On Monday, the Hancock County Board of Education held a lengthy executive session as part of its normal meeting in order to begin its annual evaluation of the district’s superintendent. In related news, the school board will meet for an extraordinary session this coming Monday at 5:30 p.m. to “discussion and possible action regarding the appointment of a county superintendent to serve a one to a four-year term beginning July 1, 2023.”
The John D. Rockefeller IV Career Center is the chosen venue for the gathering. Each county’s superintendent is evaluated at least once a year by the West Virginia School Board Authority, at which time objectives, student performance, and factors including community relations, the leadership of the district, and other determined areas are reviewed.
After the board’s regular meeting Monday night, members and Superintendent Dawn Petrovich met in private from 7:30 to 11:20 to discuss confidential matters. A statement written by the board and its legal counsel was read when the meeting resumed under the presidency of Chris Gillette.
“We are pleased with the progress on some goals, and understand there is still work to do on others,” Gillette said. Gillette did not provide any additional information and said there will be further talks. Gillette claimed that Petrovich had left the gathering during the private session, and she never came back.
In 2019, Petrovich signed a four-year contract after being named superintendent of Hancock County Schools. She has held positions as county test coordinator, principal of Broadview Elementary, and assistant principal at both Weir Middle and Allison Elementary before being promoted to her current position as superintendent. A report on the West Virginia Schools Balanced Scorecard and the Statewide Accountability System was provided by Petrovich earlier in the meeting.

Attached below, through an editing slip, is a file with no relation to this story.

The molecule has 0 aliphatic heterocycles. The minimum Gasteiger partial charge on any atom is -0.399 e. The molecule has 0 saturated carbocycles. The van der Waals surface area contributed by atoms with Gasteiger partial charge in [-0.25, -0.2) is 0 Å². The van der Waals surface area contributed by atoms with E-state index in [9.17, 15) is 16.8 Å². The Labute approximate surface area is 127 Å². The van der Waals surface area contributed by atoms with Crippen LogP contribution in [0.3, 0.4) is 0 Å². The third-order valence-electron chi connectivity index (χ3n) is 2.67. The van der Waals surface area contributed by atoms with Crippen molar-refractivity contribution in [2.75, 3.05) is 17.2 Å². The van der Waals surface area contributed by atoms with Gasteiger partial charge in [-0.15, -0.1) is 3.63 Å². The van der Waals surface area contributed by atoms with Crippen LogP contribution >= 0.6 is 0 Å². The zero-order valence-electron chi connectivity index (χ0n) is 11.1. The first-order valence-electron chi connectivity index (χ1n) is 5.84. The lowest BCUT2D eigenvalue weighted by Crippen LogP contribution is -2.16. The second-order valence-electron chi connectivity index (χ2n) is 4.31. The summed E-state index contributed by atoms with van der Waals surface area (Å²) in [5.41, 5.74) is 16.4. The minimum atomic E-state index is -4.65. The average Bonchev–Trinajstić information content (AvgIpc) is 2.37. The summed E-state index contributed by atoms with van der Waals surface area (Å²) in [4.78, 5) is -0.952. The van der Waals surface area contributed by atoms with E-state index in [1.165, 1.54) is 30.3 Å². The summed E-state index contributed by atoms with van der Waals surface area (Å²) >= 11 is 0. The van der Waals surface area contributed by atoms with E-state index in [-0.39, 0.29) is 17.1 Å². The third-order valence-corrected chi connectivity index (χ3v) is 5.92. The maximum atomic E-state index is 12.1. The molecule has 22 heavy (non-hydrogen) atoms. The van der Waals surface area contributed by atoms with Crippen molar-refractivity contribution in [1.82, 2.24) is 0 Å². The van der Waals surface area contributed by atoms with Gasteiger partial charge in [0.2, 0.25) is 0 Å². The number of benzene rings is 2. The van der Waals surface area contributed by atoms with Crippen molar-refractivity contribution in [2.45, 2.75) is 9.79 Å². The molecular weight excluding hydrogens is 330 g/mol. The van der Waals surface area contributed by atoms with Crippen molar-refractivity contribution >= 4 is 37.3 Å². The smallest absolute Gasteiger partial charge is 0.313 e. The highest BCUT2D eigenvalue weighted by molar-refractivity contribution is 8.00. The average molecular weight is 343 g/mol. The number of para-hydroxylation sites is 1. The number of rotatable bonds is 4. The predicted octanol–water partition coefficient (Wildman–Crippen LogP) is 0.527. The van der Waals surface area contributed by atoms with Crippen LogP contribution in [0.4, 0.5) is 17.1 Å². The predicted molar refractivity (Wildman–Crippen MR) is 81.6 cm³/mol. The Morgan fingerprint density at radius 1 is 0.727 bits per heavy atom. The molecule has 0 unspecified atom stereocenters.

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The most recent report for the 2021-22 school year demonstrates how the Balanced Scorecard monitors areas such as English language arts, mathematics, attendance, and behavior at the elementary and middle school levels, and English language arts, mathematics, attendance, students’ progress towards graduation, and postsecondary achievement at the high school level.
“We noticed student attendance was a problem,” Petrovich said. School attendance criteria were not met by Weirton Elementary, Oak Glen Middle School, Weir Middle School, Oak Glen High School, or Weir High School in Hancock County, as stated in a report made public online by the West Virginia Department of Education.
Both A.T. Allison and New Manchester Elementary Schools fell short of full compliance with the attendance benchmark. Also, the audit found that in mathematics, Weir Middle School, Weir High School, and Oak Glen High School did not perform up to par. According to Petrovich, Weir High School’s failure to reach the benchmark for post-secondary achievement was tied to students’ performance on exams for AP classes.
“All of these things tie in together,” Petrovich said, relating attendance and in-school performance. According to Petrovich, a preliminary report on the district’s standings was sent in November, and district officials have been trying to address the issues since then. “We’re working on all of these things this year,” she said.